In another sign that personal digital assistants (PDAs) have lost the buzz they once enjoyed, Sony Corp. has decided it will not launch any new Clie personal digital assistants (PDAs) in the U.S. market for the rest of the year.
“Sony continues to view mobile devices as a key pillar to our core business strategy. Presently, Sony is reassessing the direction of the conventional PDA market, and Sony will not introduce any new Clie handheld models in the U.S. this fall. Product development and sales continue for the Japanese market only. Sony is taking this time to examine the conventional PDA business and how it will transition into the future,” the company said in a statement released Tuesday.
Sony shipped just over 100,000 Clie units in the U.S. during the first quarter of 2004, good enough for third place overall according to research from IDC. This was a little less than half of Sony’s worldwide shipments in the same period. However, Sony’s first-quarter shipments worldwide plunged 49.6 percent as compared to the first quarter of 2003 amid a larger industry decline of 11.7 percent over the same period.
Based on Palm OS, Sony Clie PDAs lack the direct out-of-the-box Mac compatibility enjoyed by the devices manufactured by Sony competitor PalmOne. Instead, Mac users with Clie devices have had to purchase third-party software in order to exchange data between their PDAs and their Macs.
PDA users are increasingly looking to mobile phones and converged smart phone devices when upgrading from their older handhelds, said Alex Slawsby, an analyst with IDC in Framingham, Mass. Voice capability is quickly becoming the must-have application in a handheld device, he said.
Sony has already mapped out a mobile phone strategy through its Sony Ericsson Mobile Communications AB joint venture, and there was little sign that the Sony Ericsson team collaborated with the Clie team, Slawsby said. Sony Ericsson has made a strong commitment to the Symbian operating system, while the Clie was the highest-profile Palm OS licensee outside of PalmOne Inc. Additionally, Sony built the Clie brand on the PDA’s multimedia features and striking design, rather than communications features such as Wi-Fi chips that were only added in recent models, he said.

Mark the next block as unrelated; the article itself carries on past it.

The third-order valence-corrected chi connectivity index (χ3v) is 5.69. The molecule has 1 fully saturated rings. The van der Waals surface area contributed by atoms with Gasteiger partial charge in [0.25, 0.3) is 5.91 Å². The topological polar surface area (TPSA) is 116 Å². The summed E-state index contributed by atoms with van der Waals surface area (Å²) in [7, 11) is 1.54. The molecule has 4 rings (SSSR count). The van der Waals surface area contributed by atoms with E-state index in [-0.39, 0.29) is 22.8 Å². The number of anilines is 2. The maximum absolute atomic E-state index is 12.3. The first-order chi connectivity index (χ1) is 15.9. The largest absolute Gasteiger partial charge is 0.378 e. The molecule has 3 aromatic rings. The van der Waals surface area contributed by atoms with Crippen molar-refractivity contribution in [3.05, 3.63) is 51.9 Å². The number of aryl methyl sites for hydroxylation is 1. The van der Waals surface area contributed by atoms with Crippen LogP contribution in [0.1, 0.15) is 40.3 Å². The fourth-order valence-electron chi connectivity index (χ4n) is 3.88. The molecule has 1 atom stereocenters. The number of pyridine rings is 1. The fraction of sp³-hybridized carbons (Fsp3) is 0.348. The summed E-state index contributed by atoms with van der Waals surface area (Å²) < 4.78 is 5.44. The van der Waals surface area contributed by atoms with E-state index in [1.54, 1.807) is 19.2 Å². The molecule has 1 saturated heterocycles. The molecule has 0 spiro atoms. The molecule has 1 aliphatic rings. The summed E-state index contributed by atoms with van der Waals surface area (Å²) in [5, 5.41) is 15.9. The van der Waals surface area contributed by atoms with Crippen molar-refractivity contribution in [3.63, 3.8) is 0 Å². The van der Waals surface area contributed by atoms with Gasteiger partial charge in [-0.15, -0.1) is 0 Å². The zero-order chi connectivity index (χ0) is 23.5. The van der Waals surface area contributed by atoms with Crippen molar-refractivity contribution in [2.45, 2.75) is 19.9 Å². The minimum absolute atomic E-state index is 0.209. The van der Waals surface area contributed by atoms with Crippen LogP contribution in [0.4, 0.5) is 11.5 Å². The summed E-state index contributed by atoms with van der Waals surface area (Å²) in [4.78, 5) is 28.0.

“Sony has pushed (the market) in all sorts of directions, but this is not a category that’s expanding,” Slawsby said. “We don’t expect anything to turn this trend around: the mobile phone is of a higher priority (to U.S. users),” he said.
Over a three-year period, Sony released about 30 Clie handhelds, said Todd Kort, principal analyst with Gartner Inc. in San Jose, California. The plethora of new models flooding the market alienated some customers who didn’t want to buy a new handheld because a new and better one would arrive within a few weeks, he said.
Sony’s decision has a substantial impact on PalmSource Inc., developer of the Palm OS, Kort said. With Sony’s departure from the U.S. market, PalmSource now gets about 90 percent of its business from PalmOne, about eight months after the two companies formally separated in a strategy designed to foster their independence, he said.
“Almost in effect, they’re back together again,” Kort said.
Sony will continue to honor warranties and support contracts for U.S. customers, a Sony spokeswoman said.
Peter Cohen contributed to this report.